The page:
British Prime Minister Boris Johnson with US President Joe Biden ahead of the G7 summit at Carbis Bay Hotel near St Ives, England, on June 10, 2021. (Photo by Toby Melville – WPA Pool/Getty Images)
THE transatlantic solidarity is at its best again. At the time when US President Joe Biden is touring the UK to attend the G7 and Nato summits, the two old allies have agreed to script a new partnership to deal with future threats in the health sector. The UK Health Security Agency (UKHSA) and the US National Center for Epidemic Forecasting and Outbreak Analysis, run by the US Centers for Disease Control and Prevention (CDC) are set to bolster efforts to deal with global pandemic and emerging health threats.
The partnership is set to accelerate recovery from Covid-19 around the world and set up an early warning system to detect diseases by promoting disease surveillance and genomic and variant sequencing capacity across the globe. This mission will also help the low-and middle-income countries that are still short of acquiring such capabilities.
The commitment to prevent the spread of deadly pandemics as the world is currently seeing comes as the G7 leaders meet this week to multiply efforts to defeat Covid-19. In a press release issued on Thursday (11), the Department of Health and Social Care said: “Through the UK–US partnership, we will work with global partners including the World Health Organization (WHO) and philanthropic funders, like the Bill and Melinda Gates Foundation, to develop global capacity for rapid genomic sequencing. This international approach to future pandemics builds on the Prime Minister’s recent launch of a new ‘Global Pandemic Radar’ to identify emerging COVID-19 variants and track new diseases around the world.” British Prime Minister Boris Johnson announced about the plan in May.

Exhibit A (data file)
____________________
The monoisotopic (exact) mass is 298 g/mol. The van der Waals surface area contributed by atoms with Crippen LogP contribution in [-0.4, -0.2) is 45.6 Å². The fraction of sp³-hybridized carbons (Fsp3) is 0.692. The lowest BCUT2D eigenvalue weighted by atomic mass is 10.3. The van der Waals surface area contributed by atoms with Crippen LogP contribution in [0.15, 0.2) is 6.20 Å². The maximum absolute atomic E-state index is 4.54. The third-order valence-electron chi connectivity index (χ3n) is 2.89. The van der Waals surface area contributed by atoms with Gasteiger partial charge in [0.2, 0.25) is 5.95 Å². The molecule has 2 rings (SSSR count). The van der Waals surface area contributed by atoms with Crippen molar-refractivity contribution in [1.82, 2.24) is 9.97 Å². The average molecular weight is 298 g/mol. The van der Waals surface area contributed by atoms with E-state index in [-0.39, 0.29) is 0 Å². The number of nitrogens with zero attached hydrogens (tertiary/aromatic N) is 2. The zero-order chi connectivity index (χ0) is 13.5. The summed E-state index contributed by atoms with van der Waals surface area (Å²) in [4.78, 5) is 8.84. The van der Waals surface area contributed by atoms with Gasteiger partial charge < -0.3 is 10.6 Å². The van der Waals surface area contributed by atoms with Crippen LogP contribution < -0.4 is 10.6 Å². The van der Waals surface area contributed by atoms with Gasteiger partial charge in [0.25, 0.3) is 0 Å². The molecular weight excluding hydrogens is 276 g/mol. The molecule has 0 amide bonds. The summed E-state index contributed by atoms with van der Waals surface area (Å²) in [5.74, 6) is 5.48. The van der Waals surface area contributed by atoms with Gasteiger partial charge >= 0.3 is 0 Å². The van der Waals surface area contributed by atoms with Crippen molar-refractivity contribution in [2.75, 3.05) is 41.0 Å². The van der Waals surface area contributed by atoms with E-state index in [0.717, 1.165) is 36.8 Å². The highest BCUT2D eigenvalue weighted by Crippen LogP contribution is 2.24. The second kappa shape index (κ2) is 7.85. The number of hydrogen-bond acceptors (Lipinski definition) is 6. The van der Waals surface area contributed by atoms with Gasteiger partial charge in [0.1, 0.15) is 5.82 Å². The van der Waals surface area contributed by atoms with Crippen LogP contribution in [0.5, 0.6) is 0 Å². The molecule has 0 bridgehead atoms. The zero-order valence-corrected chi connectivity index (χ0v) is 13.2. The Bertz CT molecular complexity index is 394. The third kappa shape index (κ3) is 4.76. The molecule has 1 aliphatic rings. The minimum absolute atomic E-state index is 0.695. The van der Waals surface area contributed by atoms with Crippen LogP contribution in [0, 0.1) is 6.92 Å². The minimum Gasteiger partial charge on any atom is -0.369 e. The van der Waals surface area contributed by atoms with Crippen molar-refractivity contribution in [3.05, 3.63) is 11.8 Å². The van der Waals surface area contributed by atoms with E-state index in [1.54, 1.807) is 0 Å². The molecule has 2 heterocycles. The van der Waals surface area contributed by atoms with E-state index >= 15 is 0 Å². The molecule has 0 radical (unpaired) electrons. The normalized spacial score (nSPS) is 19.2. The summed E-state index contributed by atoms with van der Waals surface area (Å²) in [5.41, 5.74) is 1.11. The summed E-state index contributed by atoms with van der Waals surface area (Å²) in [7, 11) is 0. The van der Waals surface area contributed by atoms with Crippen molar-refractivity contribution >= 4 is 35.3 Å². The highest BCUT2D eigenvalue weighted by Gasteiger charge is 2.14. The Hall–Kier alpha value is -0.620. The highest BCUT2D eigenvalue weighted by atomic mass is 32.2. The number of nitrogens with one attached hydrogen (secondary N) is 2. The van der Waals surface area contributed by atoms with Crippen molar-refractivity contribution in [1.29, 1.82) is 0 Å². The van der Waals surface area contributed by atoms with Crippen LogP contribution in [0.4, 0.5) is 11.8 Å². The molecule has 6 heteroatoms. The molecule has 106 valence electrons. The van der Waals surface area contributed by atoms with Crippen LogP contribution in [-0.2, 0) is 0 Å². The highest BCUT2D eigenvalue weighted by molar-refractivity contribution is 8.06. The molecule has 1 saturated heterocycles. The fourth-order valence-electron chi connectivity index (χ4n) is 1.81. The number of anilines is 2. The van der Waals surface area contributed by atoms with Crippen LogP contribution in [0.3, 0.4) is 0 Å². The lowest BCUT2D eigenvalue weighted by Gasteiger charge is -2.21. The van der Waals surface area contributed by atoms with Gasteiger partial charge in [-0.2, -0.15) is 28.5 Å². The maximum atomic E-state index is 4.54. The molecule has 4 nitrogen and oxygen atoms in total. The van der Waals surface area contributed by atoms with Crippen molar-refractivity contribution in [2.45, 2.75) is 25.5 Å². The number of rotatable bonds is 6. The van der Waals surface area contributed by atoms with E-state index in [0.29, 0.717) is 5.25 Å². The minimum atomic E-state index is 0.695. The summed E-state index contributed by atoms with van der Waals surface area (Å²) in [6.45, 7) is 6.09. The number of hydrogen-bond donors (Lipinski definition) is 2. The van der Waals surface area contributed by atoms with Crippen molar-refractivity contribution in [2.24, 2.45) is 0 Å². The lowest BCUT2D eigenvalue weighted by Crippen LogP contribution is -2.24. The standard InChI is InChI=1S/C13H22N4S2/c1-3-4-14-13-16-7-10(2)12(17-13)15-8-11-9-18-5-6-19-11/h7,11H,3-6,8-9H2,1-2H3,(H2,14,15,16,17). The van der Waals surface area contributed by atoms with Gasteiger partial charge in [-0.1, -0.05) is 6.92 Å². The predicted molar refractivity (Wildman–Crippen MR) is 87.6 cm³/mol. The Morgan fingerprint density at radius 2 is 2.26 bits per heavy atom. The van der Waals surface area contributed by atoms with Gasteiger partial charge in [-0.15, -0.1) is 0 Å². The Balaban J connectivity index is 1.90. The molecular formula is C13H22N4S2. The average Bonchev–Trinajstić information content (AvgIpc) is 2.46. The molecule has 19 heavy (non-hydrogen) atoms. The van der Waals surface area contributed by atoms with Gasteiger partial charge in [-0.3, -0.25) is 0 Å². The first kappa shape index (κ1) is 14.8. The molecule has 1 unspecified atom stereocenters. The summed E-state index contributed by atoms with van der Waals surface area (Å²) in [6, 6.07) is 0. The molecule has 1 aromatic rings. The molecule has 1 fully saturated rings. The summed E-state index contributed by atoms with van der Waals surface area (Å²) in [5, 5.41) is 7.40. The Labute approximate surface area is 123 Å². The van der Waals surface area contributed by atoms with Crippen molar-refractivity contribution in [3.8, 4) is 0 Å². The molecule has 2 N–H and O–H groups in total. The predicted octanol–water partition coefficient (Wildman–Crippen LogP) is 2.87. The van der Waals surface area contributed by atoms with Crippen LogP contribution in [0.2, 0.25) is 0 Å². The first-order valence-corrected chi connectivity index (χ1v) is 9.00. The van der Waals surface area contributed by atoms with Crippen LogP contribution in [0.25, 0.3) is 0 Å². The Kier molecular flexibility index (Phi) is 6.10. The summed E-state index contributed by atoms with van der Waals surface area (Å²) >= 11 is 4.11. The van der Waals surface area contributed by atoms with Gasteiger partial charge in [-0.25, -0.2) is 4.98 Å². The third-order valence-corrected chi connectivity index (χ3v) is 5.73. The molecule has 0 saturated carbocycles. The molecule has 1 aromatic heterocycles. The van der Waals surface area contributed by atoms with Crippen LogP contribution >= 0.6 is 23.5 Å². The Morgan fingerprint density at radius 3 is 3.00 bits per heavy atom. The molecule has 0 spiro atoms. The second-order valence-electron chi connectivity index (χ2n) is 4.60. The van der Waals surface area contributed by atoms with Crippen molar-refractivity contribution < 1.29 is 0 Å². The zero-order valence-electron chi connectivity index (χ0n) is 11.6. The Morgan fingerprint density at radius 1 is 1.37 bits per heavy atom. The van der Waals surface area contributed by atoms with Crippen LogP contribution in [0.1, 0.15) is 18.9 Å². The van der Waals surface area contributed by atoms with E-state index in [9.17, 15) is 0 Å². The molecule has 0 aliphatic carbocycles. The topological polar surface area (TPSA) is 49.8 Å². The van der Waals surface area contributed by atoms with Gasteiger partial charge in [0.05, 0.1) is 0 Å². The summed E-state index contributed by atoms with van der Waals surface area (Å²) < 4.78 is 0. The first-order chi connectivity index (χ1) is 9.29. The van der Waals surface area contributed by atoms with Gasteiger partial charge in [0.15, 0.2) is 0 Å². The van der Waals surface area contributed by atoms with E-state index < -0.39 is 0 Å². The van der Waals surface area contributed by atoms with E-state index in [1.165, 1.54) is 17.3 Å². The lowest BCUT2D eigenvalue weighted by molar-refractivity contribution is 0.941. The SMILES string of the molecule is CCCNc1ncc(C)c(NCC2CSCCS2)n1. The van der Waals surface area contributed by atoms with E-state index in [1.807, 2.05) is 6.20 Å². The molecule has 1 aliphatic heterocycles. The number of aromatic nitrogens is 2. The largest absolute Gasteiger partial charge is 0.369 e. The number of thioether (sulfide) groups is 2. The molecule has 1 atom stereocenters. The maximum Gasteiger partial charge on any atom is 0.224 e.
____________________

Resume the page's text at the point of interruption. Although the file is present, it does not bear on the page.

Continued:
It was also said that to ensure the UK’s global leadership role in health protection, a new Centre for Pandemic Preparedness will be set up as part of UKHSA and it will become a leading hub in the world for all sorts of pandemic preparedness, starting with genomic surveillance of human and animal infections in collaboration with a range of scientific and academic partners. The findings will be shared with other nations.
The UK-US partnership also includes a joint commitment to advance clinical trials for vaccines, therapeutics and diagnostics for infectious disease threats.
Health and Social Care Secretary Matt Hancock said: “Our brilliant scientists have led the world in sequencing COVID-19 and played a pivotal role as disease detectives who are able to rapidly identify variants. To send this virus into retreat and stop the advances of future diseases, it is vital the whole world has access to the UK and US’s sophisticated surveillance and sequencing technologies.”
“Through this new landmark partnership with our closest ally, we are sharing our expertise with the world, so together we can unite and take action to prevent the spread of future pandemics to keep people safe everywhere.”
The launch came following the G7 health ministers’ meeting last week where major democracies of the world agreed over a new international approach to combat future health threats by working together to trace early warning signs from animals as well as the environment.
‘Pandemic preparedness a defining part of mission’
UKHSA Chief Executive Jenny Harries said: “Pandemic preparedness is a defining part of our mission at the UK Health Security Agency and this new partnership will ensure we are ably equipped to fight future battles with infectious diseases.”
“Infectious diseases can spread rapidly across borders, and so it is imperative we build a global pandemic response system that embodies that same quality – protecting us against future health threats and ensuring our expertise is being shared with countries across the globe.”
Dr Habib Naqvi, Director of the NHS Race and Health Observatory, said: “Addressing health inequalities is a global challenge that requires a sustained, collaborative and global response. This twinning project is therefore an excellent opportunity for the NHS Race and Health Observatory to build a mutually beneficial and strong collaboration with the Center for Disease Control and Prevention in the US, in addressing our shared ambition of tackling health inequalities and disparities.”
The UK government will also work with the Mount Sinai Health System, the Texas Medical Center and Cedars-Sinai to share the best of practices and harness new technologies.
The US is the worst-affected country in the world with more than 33 million people affected and almost 60,000 deaths. The UK is the seventh most-affected state with 4.5 million affected and over 128,000 deaths.